Robert Williams is a prolific painter and cartoonist, known for his work with Ed Roth in the ’60s and ’70s and for his psychedelic style. Williams is also the founder of famed Juxtapoz Art & Culture Magazine, a role that has solidified his spot in the art world. The seasoned art veteran has teamed up with Vault by Vans once again on his second full collection with the brand. Their first partnership blossomed in 2009, in a limited collection of two or three styles boasting Williams’ poignant illustrations. Afterwards, Vans tapped Williams to create a thirteen-pair collection of shoes that were hand-painted for collectors. This time around, the artist has translated some of his most coveted paintings into a trio of Vans styles, in addition to a limited edition Fender Stratocaster guitar. Included in the range are the Slip-On 98 Reissue, Authentic 44 Reissue and Sk8-Hi 38 Decon LX, all decked out with intricate reinterpretations of Williams’ work. Most impressively, the shoes boast transparent outsoles through which you can see Williams’ art. The shoes are finished off with crisp white midsoles and the artist’s signature. The line will be available at Vans Vault retailers July 23.
We spoke with the longtime Vans wearer about the collection, his art and his legacy. Read the entire interview below.
You worked with Vans back in 2009. What prompted a second collaboration?
RW: Well, I had artwork on the cover of Thrasher magazine in the ’80s and I had had a number of my paintings on album covers for punk rock and garage bands in the ’80s. Some of the older people remember me from Zap Comix in the ’60s, ’70s and ’80s. I think that resonated with the team at Vans and on top of that, I’ve worn Vans since its inception in the ’60s.
The last collaboration only saw thirteen pairs put into production. What motivated a pack of three models?
Well, I had a collection of shoes in 2009 with two or three different patterns. After that, Vans got a hold of me and I did some hand painted shoes that were an exclusive production for collectors. We kept in touch after that and I don’t know what the elements of good fortune were that drew me to the 50th anniversary but I’m very grateful for that. I’m a little older than the contemporary heroes at Vans but on the other hand, I had one hand in the youth world in the 60’s. Some would say that it’s “keeping the old man aboard.”
How did you go about choosing the artwork to match the shoes? Was there a specific criteria?
We all got together and discussed my artwork because a number of my pieces are beyond the scope of good morality. Certain judgements had to be made. Having been involved in underground comics in the ’60s, I was involved in many tumultuous situations. We sat down and went through the artwork that would best lend itself to the Vans product line. Most of the artwork for this collection came from a show I just had a year ago in Barnsdall Park, and the Vans team was excited about that. Throughout the process, I cautioned them from overstepping the boundaries of propriety. However, they are young and daring and that’s why I love Vans.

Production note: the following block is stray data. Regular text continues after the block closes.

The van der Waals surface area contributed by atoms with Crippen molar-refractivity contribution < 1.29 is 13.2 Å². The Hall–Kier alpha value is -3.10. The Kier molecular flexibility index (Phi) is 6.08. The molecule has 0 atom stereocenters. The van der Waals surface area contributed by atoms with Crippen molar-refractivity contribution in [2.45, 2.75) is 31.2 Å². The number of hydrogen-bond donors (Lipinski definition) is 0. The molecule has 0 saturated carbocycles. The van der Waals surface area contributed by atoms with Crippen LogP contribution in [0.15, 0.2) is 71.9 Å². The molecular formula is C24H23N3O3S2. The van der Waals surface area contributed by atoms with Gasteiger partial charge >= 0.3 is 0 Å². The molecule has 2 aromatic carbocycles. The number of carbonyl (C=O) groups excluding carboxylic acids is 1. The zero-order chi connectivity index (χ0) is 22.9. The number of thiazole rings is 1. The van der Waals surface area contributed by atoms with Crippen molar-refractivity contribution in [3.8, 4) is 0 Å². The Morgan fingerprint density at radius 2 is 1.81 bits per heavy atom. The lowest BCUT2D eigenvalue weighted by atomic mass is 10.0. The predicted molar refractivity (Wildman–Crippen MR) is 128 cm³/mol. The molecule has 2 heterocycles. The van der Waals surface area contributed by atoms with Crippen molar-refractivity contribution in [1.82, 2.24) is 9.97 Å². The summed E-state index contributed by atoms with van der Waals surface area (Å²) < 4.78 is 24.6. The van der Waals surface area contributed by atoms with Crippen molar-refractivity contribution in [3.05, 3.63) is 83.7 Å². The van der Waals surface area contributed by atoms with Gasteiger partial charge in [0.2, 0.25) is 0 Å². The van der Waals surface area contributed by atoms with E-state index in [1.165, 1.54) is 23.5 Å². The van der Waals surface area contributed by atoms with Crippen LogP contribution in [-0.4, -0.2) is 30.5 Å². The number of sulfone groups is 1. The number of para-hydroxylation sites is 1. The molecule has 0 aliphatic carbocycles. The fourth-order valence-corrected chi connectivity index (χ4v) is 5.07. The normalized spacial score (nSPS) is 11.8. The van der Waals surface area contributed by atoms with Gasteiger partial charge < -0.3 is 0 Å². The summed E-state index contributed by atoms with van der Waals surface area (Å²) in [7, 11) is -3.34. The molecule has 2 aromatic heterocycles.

Biblical imagery re-appears in the Sk8-Hi 38 Decon LX shoe. What makes religious symbolism such a great target for you?
This is not a religious picture. This picture is of an old evil sage that has evoked a dangerous apparition on a young girl. This wasn’t in sarcasm; it was simply a poetic note. To the right of the picture, there is a projection directing an apparition to a bag of flaming cobras. Her only defence is holding her fingers up in the sign of a cross. This conveys more about the use of the innocent girl in a dangerous situation to stimulate someone’s libido. There is the abstract application, because as she facing danger, this image never fulfills her downfall. The picture is stopped in time. So, you can work out the outcome in your imagination anyway you want. I can understand why young people like this. It evokes action and anxiety, yet doesn’t cross any social lines.
What’s the correlation between Vans’ work and the work of underground comics that first featured your work in the ’60s?
In the ’60s, for the first time in the history of the human race, there were more young people than there were old people. The structure of society radically changed and the amount of young people dramatically increased. Until then, young people had not been taken seriously and now the power of young people started becoming noticeable and effective. During this period of time, underground art started being distributed and then psychedelic posters were initiated, then eventually, the rise of underground comics. Vans has always dealt with an energetic market and that’s the market I have always functioned in. The people at Vans have always had an eye on the rock ‘n’ roll world, what’s happening in Los Angeles and New York City and they have been partial in the that. It was a natural marriage.